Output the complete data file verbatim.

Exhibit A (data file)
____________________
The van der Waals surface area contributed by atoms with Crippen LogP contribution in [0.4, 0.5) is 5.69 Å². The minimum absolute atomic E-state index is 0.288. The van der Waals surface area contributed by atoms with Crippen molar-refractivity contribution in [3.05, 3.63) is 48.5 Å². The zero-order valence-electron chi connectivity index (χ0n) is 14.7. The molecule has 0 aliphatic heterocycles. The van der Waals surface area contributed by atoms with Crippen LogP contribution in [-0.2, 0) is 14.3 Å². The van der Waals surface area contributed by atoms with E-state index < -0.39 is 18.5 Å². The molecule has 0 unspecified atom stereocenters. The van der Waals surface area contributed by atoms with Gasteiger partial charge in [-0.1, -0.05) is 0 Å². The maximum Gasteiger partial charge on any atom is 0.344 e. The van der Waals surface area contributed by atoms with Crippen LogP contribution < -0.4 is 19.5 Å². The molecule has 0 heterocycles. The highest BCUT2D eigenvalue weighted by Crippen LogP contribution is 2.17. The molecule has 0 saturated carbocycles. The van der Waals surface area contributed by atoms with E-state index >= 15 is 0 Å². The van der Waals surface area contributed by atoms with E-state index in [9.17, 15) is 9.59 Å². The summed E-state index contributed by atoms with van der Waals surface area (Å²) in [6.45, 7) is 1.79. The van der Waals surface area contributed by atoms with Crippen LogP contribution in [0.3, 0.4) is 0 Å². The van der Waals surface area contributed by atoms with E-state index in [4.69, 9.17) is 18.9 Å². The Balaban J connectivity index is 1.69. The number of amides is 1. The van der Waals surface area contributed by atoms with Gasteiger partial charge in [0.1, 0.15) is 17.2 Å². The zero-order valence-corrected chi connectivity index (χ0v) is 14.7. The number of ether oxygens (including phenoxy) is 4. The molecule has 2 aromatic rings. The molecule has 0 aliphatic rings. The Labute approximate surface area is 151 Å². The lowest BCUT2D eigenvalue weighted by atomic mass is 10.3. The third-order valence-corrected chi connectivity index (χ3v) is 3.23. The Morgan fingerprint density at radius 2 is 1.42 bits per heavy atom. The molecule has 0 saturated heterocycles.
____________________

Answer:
The van der Waals surface area contributed by atoms with Crippen LogP contribution in [0.4, 0.5) is 5.69 Å². The minimum absolute atomic E-state index is 0.288. The van der Waals surface area contributed by atoms with Crippen molar-refractivity contribution in [3.05, 3.63) is 48.5 Å². The zero-order valence-electron chi connectivity index (χ0n) is 14.7. The molecule has 0 aliphatic heterocycles. The van der Waals surface area contributed by atoms with Crippen LogP contribution in [-0.2, 0) is 14.3 Å². The van der Waals surface area contributed by atoms with E-state index < -0.39 is 18.5 Å². The molecule has 0 unspecified atom stereocenters. The van der Waals surface area contributed by atoms with Gasteiger partial charge in [-0.1, -0.05) is 0 Å². The maximum Gasteiger partial charge on any atom is 0.344 e. The van der Waals surface area contributed by atoms with Crippen LogP contribution < -0.4 is 19.5 Å². The molecule has 0 heterocycles. The highest BCUT2D eigenvalue weighted by Crippen LogP contribution is 2.17. The molecule has 0 saturated carbocycles. The van der Waals surface area contributed by atoms with E-state index >= 15 is 0 Å². The van der Waals surface area contributed by atoms with E-state index in [9.17, 15) is 9.59 Å². The summed E-state index contributed by atoms with van der Waals surface area (Å²) in [6.45, 7) is 1.79. The van der Waals surface area contributed by atoms with Crippen LogP contribution in [0.3, 0.4) is 0 Å². The van der Waals surface area contributed by atoms with E-state index in [4.69, 9.17) is 18.9 Å². The Balaban J connectivity index is 1.69. The number of amides is 1. The van der Waals surface area contributed by atoms with Gasteiger partial charge in [0.1, 0.15) is 17.2 Å². The zero-order valence-corrected chi connectivity index (χ0v) is 14.7. The number of ether oxygens (including phenoxy) is 4. The molecule has 2 aromatic rings. The molecule has 0 aliphatic rings. The Labute approximate surface area is 151 Å². The lowest BCUT2D eigenvalue weighted by atomic mass is 10.3. The third-order valence-corrected chi connectivity index (χ3v) is 3.23. The Morgan fingerprint density at radius 2 is 1.42 bits per heavy atom. The molecule has 0 saturated heterocycles.